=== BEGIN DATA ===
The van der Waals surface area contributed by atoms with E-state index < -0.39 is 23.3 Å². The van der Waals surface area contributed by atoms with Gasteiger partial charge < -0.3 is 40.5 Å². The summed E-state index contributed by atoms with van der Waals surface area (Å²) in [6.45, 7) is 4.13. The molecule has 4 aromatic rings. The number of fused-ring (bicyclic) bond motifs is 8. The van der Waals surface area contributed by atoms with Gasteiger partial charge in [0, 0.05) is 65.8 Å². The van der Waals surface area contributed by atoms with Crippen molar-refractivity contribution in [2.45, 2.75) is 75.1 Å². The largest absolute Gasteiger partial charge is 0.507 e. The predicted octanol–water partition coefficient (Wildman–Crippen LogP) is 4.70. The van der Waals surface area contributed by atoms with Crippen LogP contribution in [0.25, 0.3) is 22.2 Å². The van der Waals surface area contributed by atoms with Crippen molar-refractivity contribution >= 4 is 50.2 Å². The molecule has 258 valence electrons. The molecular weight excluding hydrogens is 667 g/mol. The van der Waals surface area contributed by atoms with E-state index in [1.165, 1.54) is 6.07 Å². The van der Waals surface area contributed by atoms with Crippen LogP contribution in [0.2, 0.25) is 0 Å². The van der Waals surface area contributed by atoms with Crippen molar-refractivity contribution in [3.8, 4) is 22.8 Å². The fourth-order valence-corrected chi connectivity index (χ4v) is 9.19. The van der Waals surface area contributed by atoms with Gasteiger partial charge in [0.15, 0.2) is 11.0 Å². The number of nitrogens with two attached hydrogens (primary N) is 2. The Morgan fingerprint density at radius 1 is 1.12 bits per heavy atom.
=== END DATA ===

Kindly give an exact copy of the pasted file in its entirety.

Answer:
The van der Waals surface area contributed by atoms with E-state index < -0.39 is 23.3 Å². The van der Waals surface area contributed by atoms with Gasteiger partial charge < -0.3 is 40.5 Å². The summed E-state index contributed by atoms with van der Waals surface area (Å²) in [6.45, 7) is 4.13. The molecule has 4 aromatic rings. The number of fused-ring (bicyclic) bond motifs is 8. The van der Waals surface area contributed by atoms with Gasteiger partial charge in [0, 0.05) is 65.8 Å². The van der Waals surface area contributed by atoms with Crippen molar-refractivity contribution in [2.45, 2.75) is 75.1 Å². The largest absolute Gasteiger partial charge is 0.507 e. The predicted octanol–water partition coefficient (Wildman–Crippen LogP) is 4.70. The van der Waals surface area contributed by atoms with Crippen LogP contribution in [0.25, 0.3) is 22.2 Å². The van der Waals surface area contributed by atoms with Crippen molar-refractivity contribution >= 4 is 50.2 Å². The molecule has 258 valence electrons. The molecular weight excluding hydrogens is 667 g/mol. The van der Waals surface area contributed by atoms with E-state index in [1.165, 1.54) is 6.07 Å². The van der Waals surface area contributed by atoms with Crippen LogP contribution in [0.2, 0.25) is 0 Å². The van der Waals surface area contributed by atoms with Crippen molar-refractivity contribution in [3.8, 4) is 22.8 Å². The fourth-order valence-corrected chi connectivity index (χ4v) is 9.19. The van der Waals surface area contributed by atoms with Gasteiger partial charge in [0.15, 0.2) is 11.0 Å². The number of nitrogens with two attached hydrogens (primary N) is 2. The Morgan fingerprint density at radius 1 is 1.12 bits per heavy atom.